10 Scariest financial situations, and how to avoid them
Think about what REALLY scares you in life. Maybe it’s snakes (like me!) or spiders. Maybe it’s heights or public speaking. These types of things are usually the first ones to come to mind. Talking about money seems to scare a lot of people, too, even in our office. That brown envelope in your mailbox with the CRA logo in the corner is the object of many clients’ nightmares! Hiding from these fears, however, will do more harm than good.
To get the spooky juices flowing just in time for Halloween, we compiled a list of the SCARIEST FINANCIAL SITUATIONS, but don’t worry! We have a few tips on how you can avoid them too:
- Losing your identity and/or getting hacked
In the digital age, when almost everything we do is powered by the internet, the security of your information is paramount! We all have a role to play in protecting your data. At Trinity, we have robust security measures for any stored data and work with security providers to keep that data safe and sound. You can and should be putting your best efforts in to protect yourself as well. Keep secure passwords using upper and lowercase, symbols, numbers, and change your passwords regularly. Use 2-factor authentication (2FA) where it is available to you: with 2FA you get a text with a code to confirm it is you before being able to log in to a given service).
- A huge tax bill
That brown envelope from CRA may as well have ghosts on it, as I don’t know anyone who likes receiving them. While there isn’t much that can be done after you receive a notice of balance owing (unless it’s a mistake!), there is some planning that can be done through the year, and on your return, to lessen the pending pain. Work with an accountant or tax preparer to go over your income and ensure all your deductions are counted when you file your return. If your deductions are maxed out, it may be time to sit down with your advisor and develop a more tax-efficient income plan, if that is an option for you.
- Not having enough for retirement
Imagine this… you are turning 65 next year and sit down with an advisor for the first time to develop a retirement income plan, based on your current savings and a pension plan at work that you thought had you covered. Turns out, your pension plan is nowhere near what you thought it was and you’re going to be $500 short every month! AAAHHH!!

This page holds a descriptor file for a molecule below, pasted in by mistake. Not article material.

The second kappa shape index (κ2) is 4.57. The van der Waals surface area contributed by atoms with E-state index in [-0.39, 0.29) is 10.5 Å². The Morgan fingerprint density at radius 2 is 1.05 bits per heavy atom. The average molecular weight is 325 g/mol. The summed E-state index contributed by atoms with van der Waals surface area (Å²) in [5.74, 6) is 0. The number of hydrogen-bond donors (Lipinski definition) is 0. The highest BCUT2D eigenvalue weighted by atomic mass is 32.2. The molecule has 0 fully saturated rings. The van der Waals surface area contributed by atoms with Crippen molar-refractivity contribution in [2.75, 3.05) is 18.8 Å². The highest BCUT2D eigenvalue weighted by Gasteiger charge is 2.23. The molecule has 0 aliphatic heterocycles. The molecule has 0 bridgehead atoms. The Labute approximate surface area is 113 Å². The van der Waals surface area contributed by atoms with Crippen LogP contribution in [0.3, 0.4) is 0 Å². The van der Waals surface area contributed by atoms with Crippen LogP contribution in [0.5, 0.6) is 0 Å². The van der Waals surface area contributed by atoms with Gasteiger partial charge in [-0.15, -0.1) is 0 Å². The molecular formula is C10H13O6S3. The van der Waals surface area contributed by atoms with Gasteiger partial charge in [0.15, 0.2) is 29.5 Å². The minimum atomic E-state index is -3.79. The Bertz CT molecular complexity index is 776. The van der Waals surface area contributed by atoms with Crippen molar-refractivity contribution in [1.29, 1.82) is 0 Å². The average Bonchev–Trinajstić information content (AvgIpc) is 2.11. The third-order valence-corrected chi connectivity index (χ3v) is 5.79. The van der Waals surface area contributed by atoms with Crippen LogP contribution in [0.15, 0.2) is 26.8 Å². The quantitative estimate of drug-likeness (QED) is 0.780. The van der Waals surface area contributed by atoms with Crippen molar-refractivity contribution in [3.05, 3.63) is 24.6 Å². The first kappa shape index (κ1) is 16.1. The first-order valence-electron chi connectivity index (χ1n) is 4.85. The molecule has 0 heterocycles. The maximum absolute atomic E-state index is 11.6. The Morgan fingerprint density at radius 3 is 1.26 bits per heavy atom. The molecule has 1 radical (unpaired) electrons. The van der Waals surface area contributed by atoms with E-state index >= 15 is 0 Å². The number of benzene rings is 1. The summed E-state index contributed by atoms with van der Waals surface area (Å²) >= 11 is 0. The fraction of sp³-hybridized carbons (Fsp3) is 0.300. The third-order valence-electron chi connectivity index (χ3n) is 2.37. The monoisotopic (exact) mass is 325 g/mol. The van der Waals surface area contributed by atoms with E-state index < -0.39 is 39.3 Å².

The best way to avoid this is NOT TO WAIT. Start saving early and often. Think ahead to your retirement income more than one year ahead of when you plan to retire, so you can sit down with an advisor to ensure that you are on track to take home the income you will need in retirement.
- Racking up NSF Fees
Not everyone is able to make ends meet every month; worrying about whether you can put food on the table this week is scary enough. Add in a $45 charge for not having enough in your bank account when the water bill comes out? That is a scary reality for many Canadians (one that lobbyists at ACORN Canada are fighting to end! 1). One method to try avoiding this (besides the obvious, not spending so much) is to set up mobile alerts on your bank account when the balance drops below a certain level. This way you know right away when your account might not have enough for the next pre-authorized payment that is due to come out. Keep a list or spreadsheet somewhere that you can access it in a rush to see when the next payment is due out of your account.
- Not being able to work
Your income, or your ability to earn one, is one of your most valuable assets. Even if you don’t have a large savings account to your name, the ability to work and receive a paycheck for that work is something to be thankful for. Without it, you may be dependent on limited support from family, the government, or other supporting organizations just to buy food. The easiest way to mitigate this risk is through critical illness or disability insurance. Ask us how!
- An outdated Will